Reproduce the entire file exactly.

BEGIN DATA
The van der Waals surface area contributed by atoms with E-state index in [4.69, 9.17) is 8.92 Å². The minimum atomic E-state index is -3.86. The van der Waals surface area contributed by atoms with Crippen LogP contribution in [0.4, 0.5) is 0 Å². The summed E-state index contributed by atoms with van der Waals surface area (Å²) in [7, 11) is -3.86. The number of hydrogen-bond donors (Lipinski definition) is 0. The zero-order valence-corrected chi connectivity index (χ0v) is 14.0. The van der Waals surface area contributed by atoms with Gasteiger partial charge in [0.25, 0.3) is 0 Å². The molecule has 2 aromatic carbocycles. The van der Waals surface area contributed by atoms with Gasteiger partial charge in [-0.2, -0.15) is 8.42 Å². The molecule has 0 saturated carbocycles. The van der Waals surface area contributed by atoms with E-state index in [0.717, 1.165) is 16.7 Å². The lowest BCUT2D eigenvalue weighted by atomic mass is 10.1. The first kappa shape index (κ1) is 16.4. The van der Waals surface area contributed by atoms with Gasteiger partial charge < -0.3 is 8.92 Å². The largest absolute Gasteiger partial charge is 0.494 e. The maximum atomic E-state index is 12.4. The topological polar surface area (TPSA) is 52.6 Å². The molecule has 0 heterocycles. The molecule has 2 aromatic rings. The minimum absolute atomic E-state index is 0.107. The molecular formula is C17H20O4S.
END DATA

The van der Waals surface area contributed by atoms with E-state index in [4.69, 9.17) is 8.92 Å². The minimum atomic E-state index is -3.86. The van der Waals surface area contributed by atoms with Crippen LogP contribution in [0.4, 0.5) is 0 Å². The summed E-state index contributed by atoms with van der Waals surface area (Å²) in [7, 11) is -3.86. The number of hydrogen-bond donors (Lipinski definition) is 0. The zero-order valence-corrected chi connectivity index (χ0v) is 14.0. The van der Waals surface area contributed by atoms with Gasteiger partial charge in [0.25, 0.3) is 0 Å². The molecule has 2 aromatic carbocycles. The van der Waals surface area contributed by atoms with Gasteiger partial charge in [-0.2, -0.15) is 8.42 Å². The molecule has 0 saturated carbocycles. The van der Waals surface area contributed by atoms with E-state index in [0.717, 1.165) is 16.7 Å². The lowest BCUT2D eigenvalue weighted by atomic mass is 10.1. The first kappa shape index (κ1) is 16.4. The van der Waals surface area contributed by atoms with Gasteiger partial charge < -0.3 is 8.92 Å². The largest absolute Gasteiger partial charge is 0.494 e. The maximum atomic E-state index is 12.4. The topological polar surface area (TPSA) is 52.6 Å². The molecule has 0 heterocycles. The molecule has 2 aromatic rings. The minimum absolute atomic E-state index is 0.107. The molecular formula is C17H20O4S.